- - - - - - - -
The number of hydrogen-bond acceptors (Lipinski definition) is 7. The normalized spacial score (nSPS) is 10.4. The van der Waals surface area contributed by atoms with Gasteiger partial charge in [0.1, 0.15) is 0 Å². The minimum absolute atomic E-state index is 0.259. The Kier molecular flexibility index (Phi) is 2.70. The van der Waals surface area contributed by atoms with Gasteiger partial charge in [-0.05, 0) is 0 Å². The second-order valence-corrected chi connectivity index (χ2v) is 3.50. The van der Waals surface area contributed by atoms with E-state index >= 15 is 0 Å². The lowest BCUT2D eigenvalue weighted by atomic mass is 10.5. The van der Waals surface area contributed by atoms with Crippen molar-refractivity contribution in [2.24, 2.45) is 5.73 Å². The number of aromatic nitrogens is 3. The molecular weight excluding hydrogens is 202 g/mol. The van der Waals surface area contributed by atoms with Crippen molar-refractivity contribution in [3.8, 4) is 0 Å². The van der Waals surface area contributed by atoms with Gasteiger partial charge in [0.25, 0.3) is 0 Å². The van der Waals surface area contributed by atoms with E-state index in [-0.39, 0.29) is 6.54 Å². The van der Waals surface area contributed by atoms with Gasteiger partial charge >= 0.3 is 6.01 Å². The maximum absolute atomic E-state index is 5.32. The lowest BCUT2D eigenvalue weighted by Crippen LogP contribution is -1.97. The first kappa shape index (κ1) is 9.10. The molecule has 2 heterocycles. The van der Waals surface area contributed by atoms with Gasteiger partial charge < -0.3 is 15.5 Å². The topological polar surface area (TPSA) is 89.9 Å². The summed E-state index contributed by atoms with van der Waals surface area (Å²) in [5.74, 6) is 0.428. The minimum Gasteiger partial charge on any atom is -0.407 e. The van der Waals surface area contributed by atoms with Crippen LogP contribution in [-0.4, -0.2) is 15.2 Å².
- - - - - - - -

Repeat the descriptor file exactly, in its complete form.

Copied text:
The number of hydrogen-bond acceptors (Lipinski definition) is 7. The normalized spacial score (nSPS) is 10.4. The van der Waals surface area contributed by atoms with Gasteiger partial charge in [0.1, 0.15) is 0 Å². The minimum absolute atomic E-state index is 0.259. The Kier molecular flexibility index (Phi) is 2.70. The van der Waals surface area contributed by atoms with Gasteiger partial charge in [-0.05, 0) is 0 Å². The second-order valence-corrected chi connectivity index (χ2v) is 3.50. The van der Waals surface area contributed by atoms with E-state index >= 15 is 0 Å². The lowest BCUT2D eigenvalue weighted by atomic mass is 10.5. The van der Waals surface area contributed by atoms with Crippen molar-refractivity contribution in [2.24, 2.45) is 5.73 Å². The number of aromatic nitrogens is 3. The molecular weight excluding hydrogens is 202 g/mol. The van der Waals surface area contributed by atoms with Crippen molar-refractivity contribution in [3.8, 4) is 0 Å². The van der Waals surface area contributed by atoms with Gasteiger partial charge in [0.25, 0.3) is 0 Å². The van der Waals surface area contributed by atoms with E-state index in [-0.39, 0.29) is 6.54 Å². The van der Waals surface area contributed by atoms with Gasteiger partial charge >= 0.3 is 6.01 Å². The maximum absolute atomic E-state index is 5.32. The lowest BCUT2D eigenvalue weighted by Crippen LogP contribution is -1.97. The first kappa shape index (κ1) is 9.10. The molecule has 2 heterocycles. The van der Waals surface area contributed by atoms with Gasteiger partial charge < -0.3 is 15.5 Å². The topological polar surface area (TPSA) is 89.9 Å². The summed E-state index contributed by atoms with van der Waals surface area (Å²) in [5.74, 6) is 0.428. The minimum Gasteiger partial charge on any atom is -0.407 e. The van der Waals surface area contributed by atoms with Crippen LogP contribution in [-0.4, -0.2) is 15.2 Å².